Then there's our room, which needs both purging and additional shelving. Of course, our clothes need an overhaul (whose don't?), and we have to repeatedly excavate the top of our dresser. After that we have to tackle the back porch (or the trash pit, as some would call it). Finally, we must wrestle with the basement. I don't know where all of the stuff down there came from or how to convince it to go back. If you ever want to feel completely powerless, just go down and look at the stuff in your basement. You don't want any of it (if you did, it wouldn't be in the basement), but it all seems impossible to get rid of (what if we need that window AC or the paint or the old plastic dishes?) and the pile grows each month as you move stuff that you once thought was important down into the subterrainean clutter pile.

Honestly, all of these complaints are exactly what's great about small-house living. Humans have a bad habit of collecting, and a small home gives you a natural limit on that tendency. We have to be serious about getting rid of stuff that isn't important for us, because soon we'll be down to 165 square feet per person. That also makes us serious about not bringing new things into our home and thus helps us live a sustainable life.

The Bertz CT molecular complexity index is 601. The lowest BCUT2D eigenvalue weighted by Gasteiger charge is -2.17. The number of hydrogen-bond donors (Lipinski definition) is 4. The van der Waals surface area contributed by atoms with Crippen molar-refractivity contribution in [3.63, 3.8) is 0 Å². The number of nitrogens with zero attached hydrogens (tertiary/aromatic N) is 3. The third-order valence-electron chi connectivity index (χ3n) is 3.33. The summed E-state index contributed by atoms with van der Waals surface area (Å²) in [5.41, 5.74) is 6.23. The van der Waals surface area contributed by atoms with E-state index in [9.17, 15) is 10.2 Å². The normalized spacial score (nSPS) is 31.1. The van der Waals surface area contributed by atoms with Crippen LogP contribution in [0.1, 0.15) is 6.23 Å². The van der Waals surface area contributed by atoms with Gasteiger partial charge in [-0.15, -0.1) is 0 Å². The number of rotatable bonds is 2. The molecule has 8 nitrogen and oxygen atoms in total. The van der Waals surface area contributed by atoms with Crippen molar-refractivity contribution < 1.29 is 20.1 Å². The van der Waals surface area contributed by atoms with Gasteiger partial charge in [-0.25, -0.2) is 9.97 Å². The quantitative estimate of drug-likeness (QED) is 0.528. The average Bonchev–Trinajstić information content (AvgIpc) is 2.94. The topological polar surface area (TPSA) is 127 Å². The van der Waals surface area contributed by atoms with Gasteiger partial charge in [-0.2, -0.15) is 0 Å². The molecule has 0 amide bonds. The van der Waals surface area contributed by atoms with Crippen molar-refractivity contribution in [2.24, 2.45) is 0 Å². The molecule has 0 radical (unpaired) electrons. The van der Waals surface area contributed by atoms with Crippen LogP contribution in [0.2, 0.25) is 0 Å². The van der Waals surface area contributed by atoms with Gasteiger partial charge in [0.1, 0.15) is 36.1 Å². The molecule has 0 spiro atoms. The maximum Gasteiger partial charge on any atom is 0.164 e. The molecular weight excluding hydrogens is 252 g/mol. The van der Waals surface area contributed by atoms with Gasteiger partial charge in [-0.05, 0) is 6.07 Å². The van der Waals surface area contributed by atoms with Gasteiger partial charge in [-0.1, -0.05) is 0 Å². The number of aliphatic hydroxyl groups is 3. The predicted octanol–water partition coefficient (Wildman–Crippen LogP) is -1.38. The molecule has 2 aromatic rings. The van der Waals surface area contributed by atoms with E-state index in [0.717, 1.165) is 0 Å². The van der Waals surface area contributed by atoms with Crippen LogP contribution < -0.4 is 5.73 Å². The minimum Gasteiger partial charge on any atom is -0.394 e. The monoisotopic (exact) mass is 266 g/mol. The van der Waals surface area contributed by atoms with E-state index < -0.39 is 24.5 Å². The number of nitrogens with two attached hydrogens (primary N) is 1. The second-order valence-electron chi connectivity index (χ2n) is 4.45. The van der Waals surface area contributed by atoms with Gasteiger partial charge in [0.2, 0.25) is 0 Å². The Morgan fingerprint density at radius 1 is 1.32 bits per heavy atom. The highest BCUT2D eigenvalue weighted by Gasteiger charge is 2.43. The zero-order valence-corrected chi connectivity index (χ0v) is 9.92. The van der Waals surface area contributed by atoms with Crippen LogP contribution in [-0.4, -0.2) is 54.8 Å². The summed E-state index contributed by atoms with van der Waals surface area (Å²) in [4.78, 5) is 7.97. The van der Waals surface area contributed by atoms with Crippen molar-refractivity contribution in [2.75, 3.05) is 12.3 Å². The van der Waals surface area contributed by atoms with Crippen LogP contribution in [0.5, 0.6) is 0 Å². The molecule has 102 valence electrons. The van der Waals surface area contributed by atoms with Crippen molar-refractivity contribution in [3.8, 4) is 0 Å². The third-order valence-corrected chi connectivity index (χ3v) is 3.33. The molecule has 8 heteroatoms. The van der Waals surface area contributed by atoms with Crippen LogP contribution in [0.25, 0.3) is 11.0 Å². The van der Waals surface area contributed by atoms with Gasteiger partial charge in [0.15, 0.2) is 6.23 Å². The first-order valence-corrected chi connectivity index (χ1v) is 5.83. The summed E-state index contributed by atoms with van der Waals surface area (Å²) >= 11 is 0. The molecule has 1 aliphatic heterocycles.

Small houses and condos are cheaper to buy and cheaper to maintain. We have a small space to heat, illuminate, and cool. We can furnish the place cheaply, in part because we can't buy too much furniture. We don't buy too many toys for our daughter because we don't have any place to put them. That helps our wallet and gives us a refuge from material culture.

A small house is also much easier to clean. Even when our house is a
wreck, we can get it into passable shape in an hour or less. If we have
two hours, we can give it a really deep cleaning. Having a small house gets us outside, even in the winter. This keeps us healthy and connects us with our neighbors.

So we love living little, but we still have more junk in our house that we need and we still get frustrated with the confinement. Here are our strategies for living cramped but happy.
  • Purge repeatedly. Each time you can dig deaper and get rid of more. For instance, we had to purge books about five times before we got ourselves down to the 110-120 books we have now. That number seems outrageously high, so we're due for another round of shedding. You also need to shed repeatedly because despite your best efforts, clutter will creep into your home.